Diagnosing tooth or mouth pain in dogs
Signs that something is amiss with your dog’s oral health have some crossover with our own dental symptoms, so think:
- bad breath,
- visible bacteria,
- wincing when touched around the mouth,
- chewing on one side of the mouth.
Other symptoms that dogs may display include excess drooling, reluctance to eat, and sneezing or nasal discharge.
Why are dogs susceptible to tooth pain?
It can help to think of your dog’s mouth and nose (their snout) as the equivalent of their hands—it’s their main tool for exploring and understanding the world, picking up objects, and generally navigating their surroundings.
With so much for their mouths to do, it’s not surprising that dogs’ teeth can wear down more quickly than other parts of their body. As a result, it’s estimated that up to 85 percent of pets over three-years-old would benefit from some form of dental routine.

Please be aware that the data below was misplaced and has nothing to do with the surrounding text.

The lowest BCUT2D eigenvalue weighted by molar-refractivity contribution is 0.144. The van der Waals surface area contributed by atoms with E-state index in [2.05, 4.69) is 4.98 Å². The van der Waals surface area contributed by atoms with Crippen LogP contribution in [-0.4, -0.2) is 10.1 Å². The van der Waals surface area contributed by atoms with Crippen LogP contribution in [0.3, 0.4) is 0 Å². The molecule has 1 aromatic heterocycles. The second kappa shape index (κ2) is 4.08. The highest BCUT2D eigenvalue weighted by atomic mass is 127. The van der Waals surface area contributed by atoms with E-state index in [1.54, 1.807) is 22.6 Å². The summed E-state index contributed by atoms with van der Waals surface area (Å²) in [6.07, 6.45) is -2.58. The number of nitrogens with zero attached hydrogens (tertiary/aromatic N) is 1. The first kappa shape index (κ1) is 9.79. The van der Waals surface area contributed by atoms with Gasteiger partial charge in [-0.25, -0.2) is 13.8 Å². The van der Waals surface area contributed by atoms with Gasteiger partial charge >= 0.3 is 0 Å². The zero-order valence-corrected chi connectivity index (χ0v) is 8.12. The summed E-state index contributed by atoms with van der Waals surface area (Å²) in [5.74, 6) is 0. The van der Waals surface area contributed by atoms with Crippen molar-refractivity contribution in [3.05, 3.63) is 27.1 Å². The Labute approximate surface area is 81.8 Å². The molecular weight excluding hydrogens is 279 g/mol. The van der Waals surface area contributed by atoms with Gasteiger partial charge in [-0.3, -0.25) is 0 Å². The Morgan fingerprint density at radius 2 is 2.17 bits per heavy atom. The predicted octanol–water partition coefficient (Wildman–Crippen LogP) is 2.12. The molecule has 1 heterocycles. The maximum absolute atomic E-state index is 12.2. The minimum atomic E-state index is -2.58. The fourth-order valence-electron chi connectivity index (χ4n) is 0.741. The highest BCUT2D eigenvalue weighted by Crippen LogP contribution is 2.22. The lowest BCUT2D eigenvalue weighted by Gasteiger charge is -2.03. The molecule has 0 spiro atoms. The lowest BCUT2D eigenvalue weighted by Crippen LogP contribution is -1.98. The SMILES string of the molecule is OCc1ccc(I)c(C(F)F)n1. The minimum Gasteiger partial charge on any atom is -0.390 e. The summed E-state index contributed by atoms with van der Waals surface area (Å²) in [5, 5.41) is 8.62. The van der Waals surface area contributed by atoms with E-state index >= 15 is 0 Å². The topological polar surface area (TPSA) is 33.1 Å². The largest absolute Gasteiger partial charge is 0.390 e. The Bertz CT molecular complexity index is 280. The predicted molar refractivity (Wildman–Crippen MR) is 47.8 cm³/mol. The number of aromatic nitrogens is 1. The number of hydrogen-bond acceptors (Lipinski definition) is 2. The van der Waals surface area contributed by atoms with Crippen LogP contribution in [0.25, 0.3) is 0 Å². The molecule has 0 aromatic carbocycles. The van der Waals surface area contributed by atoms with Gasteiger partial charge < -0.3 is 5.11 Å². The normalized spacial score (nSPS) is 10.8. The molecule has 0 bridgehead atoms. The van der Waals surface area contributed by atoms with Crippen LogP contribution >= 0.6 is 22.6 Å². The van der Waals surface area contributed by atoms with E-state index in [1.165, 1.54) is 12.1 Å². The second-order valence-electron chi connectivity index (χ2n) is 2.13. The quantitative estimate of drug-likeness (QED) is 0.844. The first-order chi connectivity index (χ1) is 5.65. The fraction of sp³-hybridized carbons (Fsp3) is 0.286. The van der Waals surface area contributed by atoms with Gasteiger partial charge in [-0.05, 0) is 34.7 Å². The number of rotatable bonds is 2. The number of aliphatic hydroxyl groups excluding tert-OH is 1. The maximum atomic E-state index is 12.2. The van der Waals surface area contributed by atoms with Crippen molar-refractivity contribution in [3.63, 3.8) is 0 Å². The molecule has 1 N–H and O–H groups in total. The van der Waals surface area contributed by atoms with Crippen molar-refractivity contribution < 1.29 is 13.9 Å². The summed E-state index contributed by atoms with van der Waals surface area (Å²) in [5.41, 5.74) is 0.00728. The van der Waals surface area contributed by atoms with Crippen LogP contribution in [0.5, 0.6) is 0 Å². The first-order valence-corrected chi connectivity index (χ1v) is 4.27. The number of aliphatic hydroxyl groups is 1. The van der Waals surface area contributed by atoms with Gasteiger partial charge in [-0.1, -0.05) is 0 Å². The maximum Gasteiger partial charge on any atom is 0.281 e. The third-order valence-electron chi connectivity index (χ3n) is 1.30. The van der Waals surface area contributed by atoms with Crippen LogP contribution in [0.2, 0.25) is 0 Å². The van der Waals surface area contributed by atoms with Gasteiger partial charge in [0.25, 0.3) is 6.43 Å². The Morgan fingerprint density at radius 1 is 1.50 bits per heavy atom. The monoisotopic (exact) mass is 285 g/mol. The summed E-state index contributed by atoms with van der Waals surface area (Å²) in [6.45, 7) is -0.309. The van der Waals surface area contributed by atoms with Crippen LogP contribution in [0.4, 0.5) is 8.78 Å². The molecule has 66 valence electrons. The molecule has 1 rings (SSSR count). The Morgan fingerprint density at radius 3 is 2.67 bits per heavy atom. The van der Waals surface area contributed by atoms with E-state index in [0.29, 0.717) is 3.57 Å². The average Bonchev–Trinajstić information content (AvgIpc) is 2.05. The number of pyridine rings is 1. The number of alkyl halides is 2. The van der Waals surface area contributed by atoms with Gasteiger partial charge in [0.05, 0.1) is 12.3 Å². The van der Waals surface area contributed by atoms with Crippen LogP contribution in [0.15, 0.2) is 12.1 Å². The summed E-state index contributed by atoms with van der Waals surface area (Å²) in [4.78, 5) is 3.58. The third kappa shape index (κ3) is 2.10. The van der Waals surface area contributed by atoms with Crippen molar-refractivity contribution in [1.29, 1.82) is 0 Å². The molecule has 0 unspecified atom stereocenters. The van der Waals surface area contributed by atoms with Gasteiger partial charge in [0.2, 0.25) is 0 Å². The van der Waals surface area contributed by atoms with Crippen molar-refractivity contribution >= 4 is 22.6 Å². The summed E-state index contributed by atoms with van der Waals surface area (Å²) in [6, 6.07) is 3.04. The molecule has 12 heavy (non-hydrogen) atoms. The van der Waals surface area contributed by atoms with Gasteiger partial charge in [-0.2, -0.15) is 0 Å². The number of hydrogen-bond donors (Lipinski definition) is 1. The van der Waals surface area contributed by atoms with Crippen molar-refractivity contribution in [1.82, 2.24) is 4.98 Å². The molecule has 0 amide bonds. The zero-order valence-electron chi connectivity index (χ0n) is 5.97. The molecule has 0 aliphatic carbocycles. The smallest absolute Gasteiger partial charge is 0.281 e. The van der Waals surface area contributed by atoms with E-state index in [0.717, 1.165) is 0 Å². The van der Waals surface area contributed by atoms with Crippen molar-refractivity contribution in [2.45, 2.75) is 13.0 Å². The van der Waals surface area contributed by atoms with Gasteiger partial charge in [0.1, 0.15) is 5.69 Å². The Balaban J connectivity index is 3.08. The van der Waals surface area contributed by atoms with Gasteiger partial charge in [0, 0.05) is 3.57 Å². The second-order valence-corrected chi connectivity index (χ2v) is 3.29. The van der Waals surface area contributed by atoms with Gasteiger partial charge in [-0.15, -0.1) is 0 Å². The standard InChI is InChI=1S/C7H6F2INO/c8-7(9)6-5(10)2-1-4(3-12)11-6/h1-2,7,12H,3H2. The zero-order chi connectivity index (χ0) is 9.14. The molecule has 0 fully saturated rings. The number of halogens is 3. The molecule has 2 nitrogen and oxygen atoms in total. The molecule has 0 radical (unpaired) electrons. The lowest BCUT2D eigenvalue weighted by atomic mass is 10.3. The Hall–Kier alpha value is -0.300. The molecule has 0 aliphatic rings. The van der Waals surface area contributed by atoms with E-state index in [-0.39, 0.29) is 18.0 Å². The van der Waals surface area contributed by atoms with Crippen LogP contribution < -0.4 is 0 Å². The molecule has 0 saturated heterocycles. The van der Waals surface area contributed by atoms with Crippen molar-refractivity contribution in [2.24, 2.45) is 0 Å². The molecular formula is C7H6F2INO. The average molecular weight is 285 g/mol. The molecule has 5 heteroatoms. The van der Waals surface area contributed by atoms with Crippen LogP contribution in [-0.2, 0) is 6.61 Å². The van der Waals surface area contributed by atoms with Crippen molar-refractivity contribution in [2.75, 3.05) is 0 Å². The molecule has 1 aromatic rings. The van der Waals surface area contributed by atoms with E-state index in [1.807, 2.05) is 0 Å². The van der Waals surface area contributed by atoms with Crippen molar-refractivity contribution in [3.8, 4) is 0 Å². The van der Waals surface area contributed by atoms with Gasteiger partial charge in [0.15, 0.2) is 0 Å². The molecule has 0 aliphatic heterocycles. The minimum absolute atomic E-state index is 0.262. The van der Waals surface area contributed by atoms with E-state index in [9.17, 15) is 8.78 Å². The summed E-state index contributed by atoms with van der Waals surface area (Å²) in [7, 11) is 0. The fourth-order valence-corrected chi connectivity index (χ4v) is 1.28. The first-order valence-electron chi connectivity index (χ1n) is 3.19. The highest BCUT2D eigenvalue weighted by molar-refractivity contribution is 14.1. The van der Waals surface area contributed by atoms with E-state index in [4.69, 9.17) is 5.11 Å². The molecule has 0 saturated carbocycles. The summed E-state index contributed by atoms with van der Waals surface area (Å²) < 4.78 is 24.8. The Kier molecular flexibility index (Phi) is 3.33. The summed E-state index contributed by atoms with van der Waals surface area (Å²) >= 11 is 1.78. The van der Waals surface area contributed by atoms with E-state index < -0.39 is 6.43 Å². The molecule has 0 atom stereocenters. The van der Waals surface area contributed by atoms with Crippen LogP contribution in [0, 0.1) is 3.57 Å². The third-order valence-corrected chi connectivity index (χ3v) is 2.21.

When oral damage is left untreated or monitored, tooth pain begins. The most common underlying reasons behind canine tooth pain are breakages, swollen gums, and a general lack of hygiene (cavities or tartar build-up). If issues continue to go untreated, dogs may develop an infection or other systemic problem.